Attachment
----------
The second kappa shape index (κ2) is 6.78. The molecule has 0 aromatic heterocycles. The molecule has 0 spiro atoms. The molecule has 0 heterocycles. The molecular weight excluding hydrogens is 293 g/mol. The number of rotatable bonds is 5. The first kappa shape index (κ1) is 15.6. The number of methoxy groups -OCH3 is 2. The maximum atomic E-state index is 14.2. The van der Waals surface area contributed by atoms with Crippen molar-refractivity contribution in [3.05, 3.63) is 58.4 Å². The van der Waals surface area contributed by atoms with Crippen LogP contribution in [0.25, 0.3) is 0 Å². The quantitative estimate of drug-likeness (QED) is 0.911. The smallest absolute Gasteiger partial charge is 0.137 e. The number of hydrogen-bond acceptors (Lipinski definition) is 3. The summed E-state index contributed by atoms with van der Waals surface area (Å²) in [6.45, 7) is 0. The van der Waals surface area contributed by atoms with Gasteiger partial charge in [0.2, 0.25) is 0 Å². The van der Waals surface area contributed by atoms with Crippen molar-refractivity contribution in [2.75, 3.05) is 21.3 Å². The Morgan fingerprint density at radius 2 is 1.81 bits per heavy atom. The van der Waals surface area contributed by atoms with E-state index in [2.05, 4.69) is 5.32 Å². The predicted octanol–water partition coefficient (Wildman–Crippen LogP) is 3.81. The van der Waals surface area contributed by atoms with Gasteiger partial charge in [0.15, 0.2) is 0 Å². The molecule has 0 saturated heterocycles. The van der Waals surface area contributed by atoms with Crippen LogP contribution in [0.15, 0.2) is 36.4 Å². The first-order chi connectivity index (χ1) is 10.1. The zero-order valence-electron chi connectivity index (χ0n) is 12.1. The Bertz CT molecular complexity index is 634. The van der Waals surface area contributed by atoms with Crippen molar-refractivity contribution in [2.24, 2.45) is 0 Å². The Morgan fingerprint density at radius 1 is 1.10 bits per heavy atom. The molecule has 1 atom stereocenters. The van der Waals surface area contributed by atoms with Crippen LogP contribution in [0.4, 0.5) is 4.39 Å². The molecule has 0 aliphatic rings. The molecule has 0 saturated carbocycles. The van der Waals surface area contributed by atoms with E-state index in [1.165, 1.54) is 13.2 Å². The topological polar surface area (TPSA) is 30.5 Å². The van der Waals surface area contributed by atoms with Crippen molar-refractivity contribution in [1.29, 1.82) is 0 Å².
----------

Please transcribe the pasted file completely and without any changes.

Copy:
The second kappa shape index (κ2) is 6.78. The molecule has 0 aromatic heterocycles. The molecule has 0 spiro atoms. The molecule has 0 heterocycles. The molecular weight excluding hydrogens is 293 g/mol. The number of rotatable bonds is 5. The first kappa shape index (κ1) is 15.6. The number of methoxy groups -OCH3 is 2. The maximum atomic E-state index is 14.2. The van der Waals surface area contributed by atoms with Crippen molar-refractivity contribution in [3.05, 3.63) is 58.4 Å². The van der Waals surface area contributed by atoms with Crippen LogP contribution in [0.25, 0.3) is 0 Å². The quantitative estimate of drug-likeness (QED) is 0.911. The smallest absolute Gasteiger partial charge is 0.137 e. The number of hydrogen-bond acceptors (Lipinski definition) is 3. The summed E-state index contributed by atoms with van der Waals surface area (Å²) in [6.45, 7) is 0. The van der Waals surface area contributed by atoms with Gasteiger partial charge in [0.2, 0.25) is 0 Å². The van der Waals surface area contributed by atoms with Crippen molar-refractivity contribution in [2.75, 3.05) is 21.3 Å². The Morgan fingerprint density at radius 2 is 1.81 bits per heavy atom. The van der Waals surface area contributed by atoms with E-state index in [2.05, 4.69) is 5.32 Å². The predicted octanol–water partition coefficient (Wildman–Crippen LogP) is 3.81. The van der Waals surface area contributed by atoms with Gasteiger partial charge in [0.15, 0.2) is 0 Å². The molecule has 0 saturated heterocycles. The van der Waals surface area contributed by atoms with Crippen LogP contribution in [0.15, 0.2) is 36.4 Å². The first-order chi connectivity index (χ1) is 10.1. The zero-order valence-electron chi connectivity index (χ0n) is 12.1. The Bertz CT molecular complexity index is 634. The van der Waals surface area contributed by atoms with Crippen molar-refractivity contribution in [2.24, 2.45) is 0 Å². The Morgan fingerprint density at radius 1 is 1.10 bits per heavy atom. The molecule has 1 atom stereocenters. The van der Waals surface area contributed by atoms with Crippen LogP contribution in [0.4, 0.5) is 4.39 Å². The molecule has 0 aliphatic rings. The molecule has 0 saturated carbocycles. The van der Waals surface area contributed by atoms with E-state index in [1.165, 1.54) is 13.2 Å². The topological polar surface area (TPSA) is 30.5 Å². The van der Waals surface area contributed by atoms with Crippen molar-refractivity contribution in [1.29, 1.82) is 0 Å².